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Can loaded interface characteristics influence strain distributions in muscle adjacent to bony prominences?

Author information

1
Eindhoven University of Technology, Eindhoven, The Netherlands. c.w.j.oomens@tue.nl

Abstract

Pressure distributions at the interface between skin and supporting tissues are used in design of supporting surfaces like beds, wheel chairs, prostheses and in sales brochures to support commercial products. The reasoning behind this is, that equal pressure distributions in the absence of high pressure gradients is assumed to minimise the risk of developing pressure sores. Notwithstanding the difficulty in performing reproducible and accurate pressure measurements, the question arises if the interface pressure distribution is representative of the internal mechanical state of the soft tissues involved. The paper describes a study of the mechanical condition of a supported buttock contact, depending on cushion properties, relative properties of tissue layers and friction. Numerical, mechanical simulations of a buttock on a supporting cushion are described. The ischial tuberosity is modelled as a rigid body, whereas the overlying muscle, fat and skin layers are modelled as a non-linear Ogden material. Material parameters and thickness of the fat layer are varied. Coulomb friction between buttock and cushion is modelled with different values of the friction coefficient. Moreover, the thickness and properties of the cushion are varied. High shear strains are found in the muscle near the bony prominence and the fat layer near the symmetry line. The performed parameter variations lead to large differences in shear strain in the fat layer but relatively small variations in the skeletal muscle. Even with a soft cushion, leading to a high reduction of the interface pressure the deformation of the skeletal muscle near the bone is high enough to form a risk, which is a clear argument that interface pressures alone are not sufficient to evaluate supporting surfaces.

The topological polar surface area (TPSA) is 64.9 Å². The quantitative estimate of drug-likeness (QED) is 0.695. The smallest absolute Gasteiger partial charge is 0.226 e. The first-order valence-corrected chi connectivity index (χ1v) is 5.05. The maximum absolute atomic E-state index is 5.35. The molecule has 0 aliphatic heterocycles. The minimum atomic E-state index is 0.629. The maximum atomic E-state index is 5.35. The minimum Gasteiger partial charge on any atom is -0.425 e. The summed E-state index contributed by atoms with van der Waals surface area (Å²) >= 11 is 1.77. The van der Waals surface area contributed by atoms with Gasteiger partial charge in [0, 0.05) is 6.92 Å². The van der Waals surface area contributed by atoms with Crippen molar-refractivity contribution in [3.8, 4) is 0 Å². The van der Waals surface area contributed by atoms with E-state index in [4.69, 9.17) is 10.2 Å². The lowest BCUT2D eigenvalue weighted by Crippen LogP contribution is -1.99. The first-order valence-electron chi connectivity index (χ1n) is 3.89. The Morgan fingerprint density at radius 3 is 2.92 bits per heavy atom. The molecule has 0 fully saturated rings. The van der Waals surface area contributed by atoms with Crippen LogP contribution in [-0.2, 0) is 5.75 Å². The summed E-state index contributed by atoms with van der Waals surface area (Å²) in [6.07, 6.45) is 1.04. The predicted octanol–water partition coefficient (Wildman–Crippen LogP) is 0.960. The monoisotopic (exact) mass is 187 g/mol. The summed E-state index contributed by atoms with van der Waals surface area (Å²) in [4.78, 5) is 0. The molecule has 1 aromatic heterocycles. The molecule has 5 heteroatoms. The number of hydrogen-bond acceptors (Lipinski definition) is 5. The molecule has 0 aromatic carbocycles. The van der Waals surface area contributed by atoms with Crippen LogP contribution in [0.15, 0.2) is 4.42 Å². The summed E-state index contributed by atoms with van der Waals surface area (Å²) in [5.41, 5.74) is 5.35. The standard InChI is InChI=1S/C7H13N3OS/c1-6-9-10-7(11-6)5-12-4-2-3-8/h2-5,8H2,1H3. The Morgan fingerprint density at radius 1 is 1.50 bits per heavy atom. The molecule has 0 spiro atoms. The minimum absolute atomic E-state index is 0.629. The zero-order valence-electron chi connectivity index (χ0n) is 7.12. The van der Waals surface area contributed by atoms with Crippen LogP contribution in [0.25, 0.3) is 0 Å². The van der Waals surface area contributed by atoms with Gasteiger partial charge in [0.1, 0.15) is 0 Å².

PMID:
12888429
DOI:
10.1080/1025584031000121034
[Indexed for MEDLINE]

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